The brief itself should include:
- Audience and purpose: it’s essential to get images of your audience interacting with your event but it’s also a good idea to think about who you’ll be putting that image in front of and what they’d want to see to encourage them to buy a ticket to your next event. Are the images for social media? Are they for a press release? Are they for stakeholders? Or maybe for your next brochure or advert?
There can sometimes be several audiences you want to target, so it’s important to remember this when writing out your image list.
- Branding: if you have a set of brand guidelines it may be worth supplying those to your photographer so they get a good feel and understanding of your brand and are better able to create images that accurately reflect it.
- Know the event: the more information your event you can supply your photographer, the better. If you have an event programme or guide it may be worth sending this to them in advance so that they can plan out their time to make sure they’re able to get all the shots you need in the allotted time.
Once arriving at the event it may be worth showing them around so that they know where they’re going and can be more effective in how they spend their time at your event. If there are any VIPs or specific people you need plenty of photos of, make sure you introduce them in advance so there’s no confusion and it makes it easier for both the photographer and the person of interest.
- Key moments: let your photographer know in advance the key moments of your event that you want capturing. Creating a timetable of these moments may be really useful in timings for your photographer as well as making it easier to create a short list.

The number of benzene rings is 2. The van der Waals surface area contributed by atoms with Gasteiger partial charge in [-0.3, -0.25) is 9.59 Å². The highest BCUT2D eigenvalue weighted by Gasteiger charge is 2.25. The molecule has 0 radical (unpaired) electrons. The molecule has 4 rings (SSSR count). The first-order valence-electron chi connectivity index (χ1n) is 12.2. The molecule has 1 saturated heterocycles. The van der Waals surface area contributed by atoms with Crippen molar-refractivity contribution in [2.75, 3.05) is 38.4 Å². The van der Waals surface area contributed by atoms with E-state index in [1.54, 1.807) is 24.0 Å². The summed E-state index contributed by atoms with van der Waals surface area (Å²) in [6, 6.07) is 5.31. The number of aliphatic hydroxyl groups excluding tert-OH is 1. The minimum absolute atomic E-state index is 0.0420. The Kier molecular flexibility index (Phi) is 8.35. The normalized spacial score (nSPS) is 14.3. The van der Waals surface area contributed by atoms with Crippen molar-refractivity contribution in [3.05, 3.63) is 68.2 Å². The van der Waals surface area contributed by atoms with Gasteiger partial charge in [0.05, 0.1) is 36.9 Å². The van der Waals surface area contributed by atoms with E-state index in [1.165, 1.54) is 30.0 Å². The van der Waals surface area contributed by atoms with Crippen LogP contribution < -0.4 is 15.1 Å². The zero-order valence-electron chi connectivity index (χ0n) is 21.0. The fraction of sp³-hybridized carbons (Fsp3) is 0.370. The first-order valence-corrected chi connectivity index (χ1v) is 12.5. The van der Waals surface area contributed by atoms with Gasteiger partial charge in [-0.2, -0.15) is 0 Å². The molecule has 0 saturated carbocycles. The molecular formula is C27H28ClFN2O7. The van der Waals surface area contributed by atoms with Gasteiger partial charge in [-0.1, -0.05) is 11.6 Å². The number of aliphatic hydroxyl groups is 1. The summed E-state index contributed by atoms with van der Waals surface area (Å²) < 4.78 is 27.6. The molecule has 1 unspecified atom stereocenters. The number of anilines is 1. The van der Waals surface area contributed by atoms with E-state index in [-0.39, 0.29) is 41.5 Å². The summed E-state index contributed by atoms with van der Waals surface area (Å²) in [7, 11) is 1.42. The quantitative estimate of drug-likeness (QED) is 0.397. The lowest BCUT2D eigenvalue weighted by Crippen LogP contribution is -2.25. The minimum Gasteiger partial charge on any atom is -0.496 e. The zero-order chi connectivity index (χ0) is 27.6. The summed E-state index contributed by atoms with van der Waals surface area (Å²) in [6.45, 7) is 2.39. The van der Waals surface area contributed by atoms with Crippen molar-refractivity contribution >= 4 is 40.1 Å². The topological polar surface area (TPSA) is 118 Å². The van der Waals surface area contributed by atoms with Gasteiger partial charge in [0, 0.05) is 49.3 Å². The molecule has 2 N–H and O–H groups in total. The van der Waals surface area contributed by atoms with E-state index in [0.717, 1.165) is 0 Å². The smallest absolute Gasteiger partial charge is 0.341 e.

- Timings: prior to your event it’s important to agree both how and when they’re going to supply you with the images. It’d be useful if at some point during the event you receive a few images to be used across all communications whilst the event is still live, and enough to use immediately after the event for ‘round up’ emails and press releases. The remaining images can then be scheduled to be delivered depending on when you need them.
Generally, you don’t need to get permission to photograph large groups of people at public events, provided the images won’t be used out of context or aren’t likely to cause distress or harm. However, if minors are present, you’ll need to get parental consent for the child to be photographed.
Despite the fact you generally need permission, it’s advised that you highlight that there will be a photographer present at your event and have a procedure in place for those who are unhappy having their photo taken. Many events include opting into having the attendees’ photo taken as a condition of admission into the event, depending on the type of event and audience.
At Helm Tickets we want to make sure you make the most out of your event and set yourself up to have even greater success at your next event. Finding a great event photographer and using the images to promote and share your event is incredibly important and we hope these tips will make the process that little bit easier!
Promote your event more effectively with Helm Tickets!
Charlotte Allkins | Marketing Assistant
Charlotte is the Marketing Assistant for Helm, coming from a design background she loves creating all types of content. Discover more of her blogs, as well as, many others here!